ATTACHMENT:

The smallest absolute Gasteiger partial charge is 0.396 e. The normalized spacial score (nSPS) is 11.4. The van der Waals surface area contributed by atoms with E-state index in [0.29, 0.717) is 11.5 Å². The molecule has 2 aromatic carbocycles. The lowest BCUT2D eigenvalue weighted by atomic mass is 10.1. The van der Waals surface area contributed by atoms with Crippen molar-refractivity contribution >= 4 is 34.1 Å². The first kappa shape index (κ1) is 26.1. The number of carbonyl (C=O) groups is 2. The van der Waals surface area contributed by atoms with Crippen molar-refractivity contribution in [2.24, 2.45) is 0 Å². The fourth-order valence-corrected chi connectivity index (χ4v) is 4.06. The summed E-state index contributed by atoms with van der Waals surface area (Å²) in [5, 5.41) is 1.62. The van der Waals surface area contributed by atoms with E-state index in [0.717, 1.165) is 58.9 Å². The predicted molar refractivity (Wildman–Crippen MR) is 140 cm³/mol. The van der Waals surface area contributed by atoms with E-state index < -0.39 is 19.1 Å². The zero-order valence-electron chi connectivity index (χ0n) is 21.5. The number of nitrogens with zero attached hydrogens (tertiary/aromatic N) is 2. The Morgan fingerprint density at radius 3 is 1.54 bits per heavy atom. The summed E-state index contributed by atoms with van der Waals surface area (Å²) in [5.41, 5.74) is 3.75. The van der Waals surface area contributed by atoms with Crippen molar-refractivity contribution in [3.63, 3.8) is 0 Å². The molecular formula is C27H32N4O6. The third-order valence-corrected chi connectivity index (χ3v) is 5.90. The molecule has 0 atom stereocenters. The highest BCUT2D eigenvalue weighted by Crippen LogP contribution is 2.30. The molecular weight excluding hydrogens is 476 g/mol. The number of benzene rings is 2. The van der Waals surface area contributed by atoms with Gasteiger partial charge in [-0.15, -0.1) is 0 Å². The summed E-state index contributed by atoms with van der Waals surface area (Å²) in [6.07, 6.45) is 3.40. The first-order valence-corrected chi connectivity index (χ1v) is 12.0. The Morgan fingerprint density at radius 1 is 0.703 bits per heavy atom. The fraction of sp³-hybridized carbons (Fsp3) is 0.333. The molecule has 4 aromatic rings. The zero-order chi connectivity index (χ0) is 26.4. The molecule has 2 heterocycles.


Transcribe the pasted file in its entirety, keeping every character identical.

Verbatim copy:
The smallest absolute Gasteiger partial charge is 0.396 e. The normalized spacial score (nSPS) is 11.4. The van der Waals surface area contributed by atoms with E-state index in [0.29, 0.717) is 11.5 Å². The molecule has 2 aromatic carbocycles. The lowest BCUT2D eigenvalue weighted by atomic mass is 10.1. The van der Waals surface area contributed by atoms with Crippen molar-refractivity contribution >= 4 is 34.1 Å². The first kappa shape index (κ1) is 26.1. The number of carbonyl (C=O) groups is 2. The van der Waals surface area contributed by atoms with Crippen molar-refractivity contribution in [2.24, 2.45) is 0 Å². The fourth-order valence-corrected chi connectivity index (χ4v) is 4.06. The summed E-state index contributed by atoms with van der Waals surface area (Å²) in [5, 5.41) is 1.62. The van der Waals surface area contributed by atoms with E-state index in [0.717, 1.165) is 58.9 Å². The predicted molar refractivity (Wildman–Crippen MR) is 140 cm³/mol. The van der Waals surface area contributed by atoms with E-state index < -0.39 is 19.1 Å². The zero-order valence-electron chi connectivity index (χ0n) is 21.5. The number of nitrogens with zero attached hydrogens (tertiary/aromatic N) is 2. The Morgan fingerprint density at radius 3 is 1.54 bits per heavy atom. The summed E-state index contributed by atoms with van der Waals surface area (Å²) in [5.41, 5.74) is 3.75. The van der Waals surface area contributed by atoms with Crippen molar-refractivity contribution in [3.63, 3.8) is 0 Å². The molecular formula is C27H32N4O6. The third-order valence-corrected chi connectivity index (χ3v) is 5.90. The molecule has 0 atom stereocenters. The highest BCUT2D eigenvalue weighted by Crippen LogP contribution is 2.30. The molecular weight excluding hydrogens is 476 g/mol. The number of benzene rings is 2. The van der Waals surface area contributed by atoms with Gasteiger partial charge in [-0.15, -0.1) is 0 Å². The summed E-state index contributed by atoms with van der Waals surface area (Å²) in [6.07, 6.45) is 3.40. The first-order valence-corrected chi connectivity index (χ1v) is 12.0. The Morgan fingerprint density at radius 1 is 0.703 bits per heavy atom. The fraction of sp³-hybridized carbons (Fsp3) is 0.333. The molecule has 4 aromatic rings. The zero-order chi connectivity index (χ0) is 26.4. The molecule has 2 heterocycles.